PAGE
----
Photo restoration

CONTENT WARNING: This post contains some strong language and concerns domestic violence.

Can Deep Learning™ algorithms fix the focus, my hand was shaking? Somehow soften this shard of December afternoon when the sky was white and smoke’s everywhere? Please erase the nausea of cicadas. Do anything with HIM sitting shirtless in triumph on a fold-out chair in the bush one wild drive down this fire trail for miles. Erase HIS glare that says without saying ONE FUCKEN WORD AND… Loosen the hand that’s a fist after a morning of drinking announces ‘FAMILYS GOAN FOR A DRIVE’.

Is there some routine to soothe the mouse, the eye now closing? Swipe back over tears, fully repair the smacked ear that doesn’t work anymore and SHOULD’VE BEEN MORE CAREFUL WHERE YOU WALK. Twenty years gone and we look at HIM through the wrong end of that long telescope of Time. HE’S still down there glaring back at us. 


Image: by Matthew Paul Argall, c/- Flickr. A prosery piece for Dverse, where Kim is hosting and asks us to use D.H. Lawrence’s quote from his poem Hummingbirds: ‘we look at him through the wrong end of that long telescope of Time’.

In this context, Deep Learning is a process where AIs are trained by looking repeatedly at millions of photographs to be able to adjust and improve, and even restore photographs. Algorithms from Deep Learning are probably already on your smart phone helping us take snappier snaps. Here’s one example.

And for your listening pleasure, here’s the late great BB King with Hummingbird from his album Indianola Mississippi Seeds (1970) (I remember first hearing this in my high school days waaaay back).

18 thoughts on “Photo restoration

  1. Brilliant writing and peripheral supports. No matter how slick humans think they are with their machines, there are some purposes to which machines will always be useless.

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  2. Fascinating information on Deep Learning, used to tell a dark tale indeed. The colourisation site is really interesting – there’s something spooky about seeing well known b/w images with the colour injected back in.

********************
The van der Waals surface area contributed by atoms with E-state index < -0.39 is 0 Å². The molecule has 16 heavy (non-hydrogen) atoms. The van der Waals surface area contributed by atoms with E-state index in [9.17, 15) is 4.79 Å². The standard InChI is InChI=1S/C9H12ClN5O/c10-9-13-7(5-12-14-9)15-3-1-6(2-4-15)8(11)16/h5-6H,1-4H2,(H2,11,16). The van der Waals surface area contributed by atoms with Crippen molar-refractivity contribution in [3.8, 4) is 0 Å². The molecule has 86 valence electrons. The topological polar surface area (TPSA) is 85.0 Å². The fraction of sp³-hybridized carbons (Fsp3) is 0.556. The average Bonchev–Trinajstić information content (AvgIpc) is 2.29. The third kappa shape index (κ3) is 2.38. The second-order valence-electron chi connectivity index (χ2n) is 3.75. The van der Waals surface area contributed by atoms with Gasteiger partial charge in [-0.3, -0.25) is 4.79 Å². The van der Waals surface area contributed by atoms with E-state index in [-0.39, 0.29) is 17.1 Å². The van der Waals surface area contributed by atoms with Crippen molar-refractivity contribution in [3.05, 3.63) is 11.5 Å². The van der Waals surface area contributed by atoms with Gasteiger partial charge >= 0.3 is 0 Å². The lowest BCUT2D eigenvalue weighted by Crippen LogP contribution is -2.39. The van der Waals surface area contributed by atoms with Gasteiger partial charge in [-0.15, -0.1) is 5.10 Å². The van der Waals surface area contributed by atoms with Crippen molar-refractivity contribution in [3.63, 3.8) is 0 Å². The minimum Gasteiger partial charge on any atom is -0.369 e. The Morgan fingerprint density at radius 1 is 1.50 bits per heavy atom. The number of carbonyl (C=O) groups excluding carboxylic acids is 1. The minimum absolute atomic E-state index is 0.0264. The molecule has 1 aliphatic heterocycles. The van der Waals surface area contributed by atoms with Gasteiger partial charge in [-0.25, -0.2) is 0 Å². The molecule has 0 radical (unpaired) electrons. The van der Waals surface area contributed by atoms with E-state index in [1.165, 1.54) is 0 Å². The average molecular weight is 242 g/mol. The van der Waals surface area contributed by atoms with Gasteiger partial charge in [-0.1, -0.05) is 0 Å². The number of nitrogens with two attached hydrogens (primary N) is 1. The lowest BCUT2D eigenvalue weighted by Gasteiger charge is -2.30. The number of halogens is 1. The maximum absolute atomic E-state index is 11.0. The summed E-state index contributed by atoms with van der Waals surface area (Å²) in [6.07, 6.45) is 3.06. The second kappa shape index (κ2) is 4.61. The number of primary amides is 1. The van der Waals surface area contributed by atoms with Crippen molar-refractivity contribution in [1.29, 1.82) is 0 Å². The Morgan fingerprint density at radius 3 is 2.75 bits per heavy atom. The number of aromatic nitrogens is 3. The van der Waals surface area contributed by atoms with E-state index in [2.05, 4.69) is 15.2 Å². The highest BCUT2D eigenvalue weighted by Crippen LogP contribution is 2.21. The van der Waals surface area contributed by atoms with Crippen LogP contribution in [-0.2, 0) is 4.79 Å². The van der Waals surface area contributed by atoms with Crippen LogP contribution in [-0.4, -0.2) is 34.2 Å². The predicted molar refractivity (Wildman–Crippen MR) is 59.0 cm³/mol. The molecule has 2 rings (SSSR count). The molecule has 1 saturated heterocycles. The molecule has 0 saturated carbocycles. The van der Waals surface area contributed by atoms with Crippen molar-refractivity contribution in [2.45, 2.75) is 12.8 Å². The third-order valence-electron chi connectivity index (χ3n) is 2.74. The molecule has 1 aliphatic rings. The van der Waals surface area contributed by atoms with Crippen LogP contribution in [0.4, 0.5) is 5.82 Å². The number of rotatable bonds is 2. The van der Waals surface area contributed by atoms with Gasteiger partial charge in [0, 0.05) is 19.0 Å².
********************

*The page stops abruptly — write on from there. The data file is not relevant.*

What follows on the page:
Liked by 1 person

  3. I wonder, now that AI can improve and restore photos, could it, in the future, improve and restore our memories. Your piece made my stomach churn, and I couldn’t stop grinding my teeth. I have similar memories. It’s amazing how particular sounds can affect us; you captured that so well in ‘Please erase the nausea of cicadas’. The ‘smacked ear that doesn’t work anymore and SHOULD’VE BEEN MORE CAREFUL WHERE YOU WALK’ is so close to the bone.

    Liked by 1 person

  4. Peter, powerfully written, and the pain resonates. For me it was not my father it was my mother and it was in physical abuse it was extreme mental and emotional abuse. If that is your story that you laid out here that I have empathy and sympathy for you well written.

    Liked by 2 people

    1. Hopefully this is fiction… a response to a prompt… artfully poignant response… but not your father or your mother! Yes, the pain resonates and the use of capitals is powerful. “Objectional words” important to paint the dreaded picture of a sorrowful human who inflicts his pain on others. Great job taking the prompt and running with it!

      Liked by 1 person

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